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    1. I usually have pretty good instincts, but I constantly question them because we are, after all, more than animals just walking around reacting by instinct.
      And yes, the blank instinct is a bit scary.

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  3. As I was walking into the groc store this afternoon I realized that I hug someone about 72% of the time when I go out in public for a significant amount of time. But I have lived in the same town almost 32 years so I know a significant percentage of the population. I didn't even begin to think about any lingering aspects of hugging; I am pretty sure I don't linger. The woman I hugged today is one of the oldest people I know, and she has sent me a birthday card several years ago. She is leaving soon to live near her daughter, and will be missed.

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    1. I realized there was ambiguity in the words "significant amount of time" - I meant when I was shopping for a longer time period or going to several stores, not hugging an individual for an extended time period.

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    2. I'm glad you cleared that up. ;) I'm a hugger, myself. I wonder how many people I make uncomfortable by hugging them? My guess would be far fewer than the people who actually needed a hug.

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    3. An increase in hugging is probably a key to a better world.

      WordVeri: lousiest

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  4. Our instincts are usually right. Not always for the right reasons, mind you, but they're usually right. Maybe you were simply uncomfortable because it's none of your dang beeswax how this man and his son hug. Or maybe it's because he creeps you out a bit anyway and you imagined yourself in his arms instead (involuntary full body shudder there - ick). Regardless, there's a reason you felt this way.

    This reminds me of a seminar I attended several years ago and found utterly fascinating. It was all about those things that are difficult to put one's finger on, but give us the heebie-jeebies, or insult us, or make us beam with pride. It's sort of like playing your Sesame Street album backwards and suddenly understanding everyone else's obsession with Nutella. I'll let you know if I remember the name of the seminar.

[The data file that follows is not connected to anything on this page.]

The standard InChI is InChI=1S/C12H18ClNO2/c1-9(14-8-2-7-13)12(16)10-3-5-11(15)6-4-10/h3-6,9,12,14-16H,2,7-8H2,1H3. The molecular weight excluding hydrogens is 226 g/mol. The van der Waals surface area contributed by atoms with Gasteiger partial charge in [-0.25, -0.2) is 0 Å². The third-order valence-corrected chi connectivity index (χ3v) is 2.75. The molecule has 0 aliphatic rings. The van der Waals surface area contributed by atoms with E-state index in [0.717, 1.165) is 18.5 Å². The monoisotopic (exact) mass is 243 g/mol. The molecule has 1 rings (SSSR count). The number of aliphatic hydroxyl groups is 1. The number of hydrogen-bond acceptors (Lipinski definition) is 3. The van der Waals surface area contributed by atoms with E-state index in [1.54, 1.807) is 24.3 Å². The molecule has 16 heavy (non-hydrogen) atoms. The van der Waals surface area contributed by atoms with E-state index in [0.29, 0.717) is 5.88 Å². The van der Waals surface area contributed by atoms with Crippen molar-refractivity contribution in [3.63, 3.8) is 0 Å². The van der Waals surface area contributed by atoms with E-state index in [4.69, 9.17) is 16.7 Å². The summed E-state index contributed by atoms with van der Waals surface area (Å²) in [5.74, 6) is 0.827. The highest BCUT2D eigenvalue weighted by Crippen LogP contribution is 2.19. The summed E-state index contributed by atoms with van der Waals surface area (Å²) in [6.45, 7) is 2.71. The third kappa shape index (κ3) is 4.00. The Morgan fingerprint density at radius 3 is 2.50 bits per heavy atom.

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    1. I completely agree with you. It was totally none of my business, and that's why I started to question my reaction. It was a strange reaction for me to have, so what were my instincts responding to? Dangling participles, perhaps?

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  5. I definitely agree with Socrates, which is probably why I lie awake for far too long at night. I agree with the comments above regarding our instincts. After having been assaulted by a university student I was tutoring, he continued to stalk me and though I never divulged his identity openly because of the open police file, at some point it became necessary to discuss the matter with the other profs in my department. Two of the women profs who had had him as a student were not surprised to hear of what had happened and admitted to having been thoroughly creeped out and feeling inexplicably uneasy around this student, to the point where they had mentioned it to their husbands. I myself, obviously, have a ways to go in developing my own less naive, protective instincts. But there's something to be said for that vibe we get- it's a protective mechanism that is part of human nature. It's often said that people 'get the creeps' from psychopaths.

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    1. That is a scary story. I agree, it is part of a protective mechanism, but sometimes it's faulty. How do we know when it's just "I don't like that guy" or when it's "I need to protect myself from that guy".